Mt. Nusatsum

Mt. Nusatsum

Saturday, February 13, 2010


Don't be scared by the term.  It's just a simple biological term that defines the study of the seasonal  occurrence of biological events in animal and plant life.  Examples include the first and last sightings of birds, when flowers open or important stages in plants annual cycles are reached.  Phenology is important for two reasons, one being that practically everyone of us is a student of the science and two, it's becoming really important to the study of climate change.  Who doesn't have their favourite event that they watch which marks the passage from one season to the next.   If you have a garden you mark certain important stages.  Many people follow the date of flowering of lilacs across North America or when the robins return.  The reason we do it is because it's fun and it's deeply interwined within our own human evolution and our dependence on the environment for survival.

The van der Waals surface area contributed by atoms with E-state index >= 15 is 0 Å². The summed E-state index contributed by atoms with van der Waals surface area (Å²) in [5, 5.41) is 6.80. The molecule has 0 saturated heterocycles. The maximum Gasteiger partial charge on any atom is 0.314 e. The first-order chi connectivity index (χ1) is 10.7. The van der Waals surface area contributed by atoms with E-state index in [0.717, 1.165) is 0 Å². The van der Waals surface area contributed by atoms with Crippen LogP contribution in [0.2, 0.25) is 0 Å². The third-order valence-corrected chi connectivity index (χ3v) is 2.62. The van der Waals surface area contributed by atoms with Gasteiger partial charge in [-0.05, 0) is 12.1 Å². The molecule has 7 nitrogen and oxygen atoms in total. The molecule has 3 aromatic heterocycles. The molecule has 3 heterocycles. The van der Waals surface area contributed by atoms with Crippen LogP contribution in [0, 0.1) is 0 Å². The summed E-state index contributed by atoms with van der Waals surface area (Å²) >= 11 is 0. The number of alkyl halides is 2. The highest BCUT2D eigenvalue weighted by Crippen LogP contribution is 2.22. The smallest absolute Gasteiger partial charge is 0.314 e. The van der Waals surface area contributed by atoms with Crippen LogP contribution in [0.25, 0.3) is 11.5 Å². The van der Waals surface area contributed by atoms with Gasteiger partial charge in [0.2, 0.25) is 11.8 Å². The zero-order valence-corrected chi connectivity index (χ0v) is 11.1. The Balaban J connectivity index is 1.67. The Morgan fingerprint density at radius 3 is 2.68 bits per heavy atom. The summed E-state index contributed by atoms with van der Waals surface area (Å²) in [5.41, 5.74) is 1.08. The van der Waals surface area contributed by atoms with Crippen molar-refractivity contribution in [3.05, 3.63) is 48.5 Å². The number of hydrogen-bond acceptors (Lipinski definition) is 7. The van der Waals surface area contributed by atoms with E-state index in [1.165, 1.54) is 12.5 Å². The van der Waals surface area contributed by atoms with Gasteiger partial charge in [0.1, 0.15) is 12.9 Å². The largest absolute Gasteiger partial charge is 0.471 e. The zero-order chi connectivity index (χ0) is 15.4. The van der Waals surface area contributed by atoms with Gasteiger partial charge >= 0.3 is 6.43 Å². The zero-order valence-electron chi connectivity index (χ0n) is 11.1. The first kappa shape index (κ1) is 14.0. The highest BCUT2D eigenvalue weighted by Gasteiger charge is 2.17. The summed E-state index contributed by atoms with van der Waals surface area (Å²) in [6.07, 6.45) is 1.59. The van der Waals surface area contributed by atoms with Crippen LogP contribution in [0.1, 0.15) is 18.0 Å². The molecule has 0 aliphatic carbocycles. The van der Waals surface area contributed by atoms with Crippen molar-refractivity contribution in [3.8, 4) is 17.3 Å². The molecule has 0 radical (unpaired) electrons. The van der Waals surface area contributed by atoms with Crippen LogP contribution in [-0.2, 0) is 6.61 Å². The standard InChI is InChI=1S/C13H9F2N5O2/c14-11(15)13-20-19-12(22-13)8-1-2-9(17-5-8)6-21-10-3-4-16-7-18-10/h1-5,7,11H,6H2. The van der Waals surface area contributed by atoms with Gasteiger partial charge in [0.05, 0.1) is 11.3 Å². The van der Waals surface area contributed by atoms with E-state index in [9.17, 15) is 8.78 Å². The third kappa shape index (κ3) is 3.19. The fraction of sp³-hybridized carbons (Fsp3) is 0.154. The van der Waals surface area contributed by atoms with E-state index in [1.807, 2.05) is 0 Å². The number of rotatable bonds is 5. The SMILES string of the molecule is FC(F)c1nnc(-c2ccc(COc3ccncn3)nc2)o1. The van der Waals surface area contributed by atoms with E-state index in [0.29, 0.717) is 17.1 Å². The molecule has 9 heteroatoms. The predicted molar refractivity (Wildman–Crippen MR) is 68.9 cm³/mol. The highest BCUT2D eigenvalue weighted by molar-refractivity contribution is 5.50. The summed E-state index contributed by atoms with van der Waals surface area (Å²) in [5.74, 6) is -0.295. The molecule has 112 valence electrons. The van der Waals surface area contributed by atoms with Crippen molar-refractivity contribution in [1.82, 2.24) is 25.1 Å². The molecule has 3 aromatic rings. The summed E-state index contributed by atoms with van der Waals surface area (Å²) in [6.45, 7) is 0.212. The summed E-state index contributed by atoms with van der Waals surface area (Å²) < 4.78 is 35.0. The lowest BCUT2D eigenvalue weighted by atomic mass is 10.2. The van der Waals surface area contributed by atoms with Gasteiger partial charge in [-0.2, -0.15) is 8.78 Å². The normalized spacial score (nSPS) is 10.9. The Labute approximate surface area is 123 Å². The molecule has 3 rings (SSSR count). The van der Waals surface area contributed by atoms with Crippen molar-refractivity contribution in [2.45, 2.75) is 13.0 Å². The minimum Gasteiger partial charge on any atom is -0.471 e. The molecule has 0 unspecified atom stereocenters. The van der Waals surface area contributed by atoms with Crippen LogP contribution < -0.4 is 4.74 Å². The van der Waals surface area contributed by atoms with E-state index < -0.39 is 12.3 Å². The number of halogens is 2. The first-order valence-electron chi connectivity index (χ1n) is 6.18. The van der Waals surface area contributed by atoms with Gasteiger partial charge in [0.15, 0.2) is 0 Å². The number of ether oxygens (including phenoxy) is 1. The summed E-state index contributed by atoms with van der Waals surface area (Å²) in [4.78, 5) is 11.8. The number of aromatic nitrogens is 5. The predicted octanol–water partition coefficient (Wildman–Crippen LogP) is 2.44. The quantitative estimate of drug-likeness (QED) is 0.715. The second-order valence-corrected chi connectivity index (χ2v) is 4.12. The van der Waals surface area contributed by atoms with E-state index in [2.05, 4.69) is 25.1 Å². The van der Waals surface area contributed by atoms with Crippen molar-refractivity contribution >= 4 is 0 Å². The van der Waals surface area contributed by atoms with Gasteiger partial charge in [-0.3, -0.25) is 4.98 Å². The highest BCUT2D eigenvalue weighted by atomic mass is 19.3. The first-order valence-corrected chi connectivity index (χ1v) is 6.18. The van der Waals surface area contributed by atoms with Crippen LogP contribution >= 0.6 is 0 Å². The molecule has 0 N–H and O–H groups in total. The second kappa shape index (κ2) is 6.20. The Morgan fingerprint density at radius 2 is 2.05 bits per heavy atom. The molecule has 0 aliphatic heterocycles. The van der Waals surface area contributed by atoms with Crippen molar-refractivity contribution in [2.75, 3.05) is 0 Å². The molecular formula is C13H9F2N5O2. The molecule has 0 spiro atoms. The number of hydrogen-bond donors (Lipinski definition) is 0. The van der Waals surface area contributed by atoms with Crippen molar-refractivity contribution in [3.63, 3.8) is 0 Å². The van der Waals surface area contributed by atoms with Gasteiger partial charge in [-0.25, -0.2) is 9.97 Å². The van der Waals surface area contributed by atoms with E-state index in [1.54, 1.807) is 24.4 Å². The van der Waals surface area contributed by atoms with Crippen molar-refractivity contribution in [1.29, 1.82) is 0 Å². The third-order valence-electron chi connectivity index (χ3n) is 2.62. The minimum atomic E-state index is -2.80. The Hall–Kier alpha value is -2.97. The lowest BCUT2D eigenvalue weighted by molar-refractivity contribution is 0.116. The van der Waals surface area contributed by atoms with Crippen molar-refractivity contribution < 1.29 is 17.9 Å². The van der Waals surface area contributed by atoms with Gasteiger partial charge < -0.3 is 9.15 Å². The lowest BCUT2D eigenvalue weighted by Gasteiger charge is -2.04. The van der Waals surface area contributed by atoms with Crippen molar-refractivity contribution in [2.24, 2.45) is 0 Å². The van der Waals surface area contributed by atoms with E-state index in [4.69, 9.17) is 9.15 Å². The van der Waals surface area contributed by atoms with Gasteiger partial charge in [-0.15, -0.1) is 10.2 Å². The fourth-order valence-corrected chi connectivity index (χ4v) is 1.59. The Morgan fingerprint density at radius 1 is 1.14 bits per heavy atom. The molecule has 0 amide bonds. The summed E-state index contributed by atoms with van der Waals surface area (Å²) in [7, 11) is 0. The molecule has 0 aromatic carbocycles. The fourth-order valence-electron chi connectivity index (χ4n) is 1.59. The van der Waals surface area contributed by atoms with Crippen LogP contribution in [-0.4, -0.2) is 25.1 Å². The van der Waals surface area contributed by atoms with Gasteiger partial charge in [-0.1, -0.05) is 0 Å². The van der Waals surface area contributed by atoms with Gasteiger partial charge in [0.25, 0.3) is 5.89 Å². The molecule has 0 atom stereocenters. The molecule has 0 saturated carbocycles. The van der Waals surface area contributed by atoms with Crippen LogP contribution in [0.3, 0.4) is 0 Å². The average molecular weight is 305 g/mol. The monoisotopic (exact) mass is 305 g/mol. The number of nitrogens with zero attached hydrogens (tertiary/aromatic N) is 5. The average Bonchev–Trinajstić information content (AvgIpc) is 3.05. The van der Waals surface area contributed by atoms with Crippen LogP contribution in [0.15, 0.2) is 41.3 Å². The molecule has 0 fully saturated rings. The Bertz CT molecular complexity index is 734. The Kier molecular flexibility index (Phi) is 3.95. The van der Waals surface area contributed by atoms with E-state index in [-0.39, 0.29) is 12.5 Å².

You don't need to wait for the spring to say you are participating in phenology studies, there are things going on all year long, it's just that spring is such an overwhelming season for the 'firsts' for so many plant and animal events.  I plan to write a number of posts that weave phenological events into them, and a number of my previous posts such as eagles thinking about nesting, the last coho salmon spawning and hazel nut catkins growing are all examples of phenology.  You can participate in phenology virtually anywhere you are because things are always changing, but it just so happens the Bella Coola Valley is an exceptionally good place to be an observer of phenology because there are so many natural events going on with the diversity of plants and animal species we have.

There are some really important long term examples of records of phenology that generations of families have kept for several hundred years that are now being examined for their linkages to climate trends.  Whatever your interests are, jot them down in a book or a computer and try to use the same area each year for your observations of first or last events and soon you will have your own phenological record that may be of interest someday.  For us the first pussy willows that have shown in the neighborhood in the last week are a good reminder to start paying attention.  Grizzly

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